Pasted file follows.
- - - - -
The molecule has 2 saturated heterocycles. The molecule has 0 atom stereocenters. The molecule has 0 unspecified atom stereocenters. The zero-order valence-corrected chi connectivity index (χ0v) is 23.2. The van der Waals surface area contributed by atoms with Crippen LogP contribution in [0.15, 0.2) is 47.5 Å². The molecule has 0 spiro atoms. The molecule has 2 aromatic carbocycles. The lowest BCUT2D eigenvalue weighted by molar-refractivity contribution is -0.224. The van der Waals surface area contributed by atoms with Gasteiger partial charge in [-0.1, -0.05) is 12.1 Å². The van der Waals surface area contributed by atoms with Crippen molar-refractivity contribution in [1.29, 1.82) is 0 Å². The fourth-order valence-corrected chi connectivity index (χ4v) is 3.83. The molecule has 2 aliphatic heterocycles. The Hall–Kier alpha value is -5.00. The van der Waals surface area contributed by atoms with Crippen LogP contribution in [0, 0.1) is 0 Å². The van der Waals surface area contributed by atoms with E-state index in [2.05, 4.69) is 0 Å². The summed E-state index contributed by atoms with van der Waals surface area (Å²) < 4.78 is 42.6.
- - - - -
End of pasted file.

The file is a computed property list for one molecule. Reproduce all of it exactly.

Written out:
The molecule has 2 saturated heterocycles. The molecule has 0 atom stereocenters. The molecule has 0 unspecified atom stereocenters. The zero-order valence-corrected chi connectivity index (χ0v) is 23.2. The van der Waals surface area contributed by atoms with Crippen LogP contribution in [0.15, 0.2) is 47.5 Å². The molecule has 0 spiro atoms. The molecule has 2 aromatic carbocycles. The lowest BCUT2D eigenvalue weighted by molar-refractivity contribution is -0.224. The van der Waals surface area contributed by atoms with Gasteiger partial charge in [-0.1, -0.05) is 12.1 Å². The van der Waals surface area contributed by atoms with Crippen molar-refractivity contribution in [1.29, 1.82) is 0 Å². The fourth-order valence-corrected chi connectivity index (χ4v) is 3.83. The molecule has 2 aliphatic heterocycles. The Hall–Kier alpha value is -5.00. The van der Waals surface area contributed by atoms with Crippen LogP contribution in [0, 0.1) is 0 Å². The van der Waals surface area contributed by atoms with E-state index in [2.05, 4.69) is 0 Å². The summed E-state index contributed by atoms with van der Waals surface area (Å²) < 4.78 is 42.6.